Sunday, March 11, 2012

My eatery business and SMRT/SBS

I am going to set up an eatery business. With no doubt, you have to pay for the food and beverage that you have ordered. The price of what you’ve paid would go towards the payment of the rent for my eatery, the cost of ingredients, the maintenance of the eatery stall, the labour and of course, contribute to my profits.

However, on top of the price of the products that you consume, you have to fork out part of your personal savings too, to pay for the tables and chairs that you have to eat at and to sit on and not forgetting the cooking equipment too.
When I run out of cash flow, don’t demand to know why is that so in spite of yielding yearly net profits from my business, I do not have sufficient cash to send my cooking equipment for regular maintenance checks, therefore you have the responsibility of subsidizing me further for the maintenance of my eatery as the increasing number of patronage is stressing out the hardware of my eatery!

When operating and ingredient costs increase, expect a price hike. You expect wage increase every year don’t you? And so do my kitchen staffs! Although I pay them more or less the same wage as in the 90s and continue to source outside the country for cheaper labour to exploit.

If the gas cooker broke down due to excessive usage, you have to bear with me and don’t expect any discount in price for the food but expect longer waits than usual. Yes, you have to pay more to get inferior service.

You cannot patronize another eatery because, as you are already made aware, that I am the only provider around.

Do you find that reasonable for a consumer to stomach?

Think along the line of SMRT and SBS Transit’s way of conducting business.

Privatizing profits and socializing costs

SBS Transit yields yearly NET profits between 2004 to 2010. Between 2003 to 2009, net profits are growing steadily and peaked at $54.2 million in 2010, despite “increasing costs” and growing population/commuters.
Year/net profit ($m)

(Compiled from the Annual Financial reports of SBS)

It is always expected of the public to foot the bill for rising operating costs and fuel costs… as to safeguard the minimum ceiling of profits for such private companies.

But the Dec 2011 NE line broke down saga exposed the fact that corners were cut in track maintenance. And there has been no substantial increase in the wages of our transport workers. (I remember clearly before 1995, a bus driver was already approximately 2K gross salary per month; 3K inclusive of allowances, as I was surprised to know that the pay, inclusive of allowance, surpassed that of the starting pay of a Arts faculty graduate. In 2011, Tan Chuan Jin made known that bus drivers earn a 2K gross per month. )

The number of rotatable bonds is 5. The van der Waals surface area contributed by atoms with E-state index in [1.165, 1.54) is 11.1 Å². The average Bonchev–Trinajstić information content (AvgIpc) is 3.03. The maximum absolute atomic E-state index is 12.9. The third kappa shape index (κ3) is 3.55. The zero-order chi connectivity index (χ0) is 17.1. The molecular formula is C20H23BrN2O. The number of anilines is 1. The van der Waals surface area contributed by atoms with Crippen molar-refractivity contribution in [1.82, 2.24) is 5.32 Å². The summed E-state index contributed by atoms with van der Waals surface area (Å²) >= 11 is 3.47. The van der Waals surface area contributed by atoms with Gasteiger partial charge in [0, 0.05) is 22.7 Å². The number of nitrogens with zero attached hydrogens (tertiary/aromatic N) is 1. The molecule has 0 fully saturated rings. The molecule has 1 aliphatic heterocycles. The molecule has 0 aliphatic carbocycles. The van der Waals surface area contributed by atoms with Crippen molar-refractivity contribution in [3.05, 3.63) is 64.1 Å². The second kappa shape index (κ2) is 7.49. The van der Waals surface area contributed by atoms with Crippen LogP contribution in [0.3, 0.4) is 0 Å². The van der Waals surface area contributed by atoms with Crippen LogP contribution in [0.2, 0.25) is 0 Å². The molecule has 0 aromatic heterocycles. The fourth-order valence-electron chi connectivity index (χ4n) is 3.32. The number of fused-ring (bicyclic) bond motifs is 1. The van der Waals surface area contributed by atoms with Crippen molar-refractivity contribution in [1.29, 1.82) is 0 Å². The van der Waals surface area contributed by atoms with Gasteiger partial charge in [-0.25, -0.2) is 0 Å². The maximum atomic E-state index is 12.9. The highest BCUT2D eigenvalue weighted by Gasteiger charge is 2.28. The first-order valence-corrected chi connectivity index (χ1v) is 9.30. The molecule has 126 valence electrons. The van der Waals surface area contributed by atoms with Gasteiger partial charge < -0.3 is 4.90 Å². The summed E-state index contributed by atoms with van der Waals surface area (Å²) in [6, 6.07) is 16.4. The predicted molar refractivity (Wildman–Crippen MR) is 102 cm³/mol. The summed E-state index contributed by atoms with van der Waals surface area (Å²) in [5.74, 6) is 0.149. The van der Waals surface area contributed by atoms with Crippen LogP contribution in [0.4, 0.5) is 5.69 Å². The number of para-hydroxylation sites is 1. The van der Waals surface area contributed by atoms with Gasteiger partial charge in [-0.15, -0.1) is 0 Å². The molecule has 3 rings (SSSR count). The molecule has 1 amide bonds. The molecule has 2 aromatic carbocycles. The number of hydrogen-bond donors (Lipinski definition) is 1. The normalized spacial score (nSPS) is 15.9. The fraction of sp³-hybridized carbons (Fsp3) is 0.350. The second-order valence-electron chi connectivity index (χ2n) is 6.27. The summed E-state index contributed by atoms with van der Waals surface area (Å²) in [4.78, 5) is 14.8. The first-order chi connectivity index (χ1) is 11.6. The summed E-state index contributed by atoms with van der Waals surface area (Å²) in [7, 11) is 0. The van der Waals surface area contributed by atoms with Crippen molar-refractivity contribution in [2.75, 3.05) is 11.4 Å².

Price hike to cover operating or what-so-ever costs were just another way of maintaining the same profit margins and any shortfall shall be borne rightly by the consumers.  

Now, the public has to share the burden for capital assets purchases too.

A privatized company is entitled to profit taking. No one would challenge that.

But how much of that profit should be forked out from the public’s purse?

Where is the fine line between public and private?

When the security at the train depot was breached in 2010, our minister (here) reiterated that it is “not fair for taxpayers to pay for the security of all these profit-making companies”. Simply, the responsibility of security in the public area was passed on to the profit-making SMRT, despite knowingly, train stations and trains come under the public domain in every sense. Otherwise, how else would one explain the presence of anti-terrorism officers patrolling train stations and trains?

Yet, $1.1billion was budgeted from the public funds in 2012 to purchase capital assets for SBS, which is also a private company, to improve the ever deteriorating bus services. As we can see from the chart above, SBS is making yearly INCREASING NET profits between 2007 to 2009 against a backdrop of “increasing operating costs and fuel costs” and increased ridership due to the influx of immigrants. Increased ridership fattens the profits of this company at the expense of commuters, having to compete for limited space with new commuters. Even in 2010 when SBS’s profit did not increase, it however maintained in the higher bracket of its profits.

$1.1 billion will be injected into this private company whilst the net profits will retain among its shareholders.

Where do we draw the line then, between what should be rightly public and what should remain in the private pockets of the few individuals?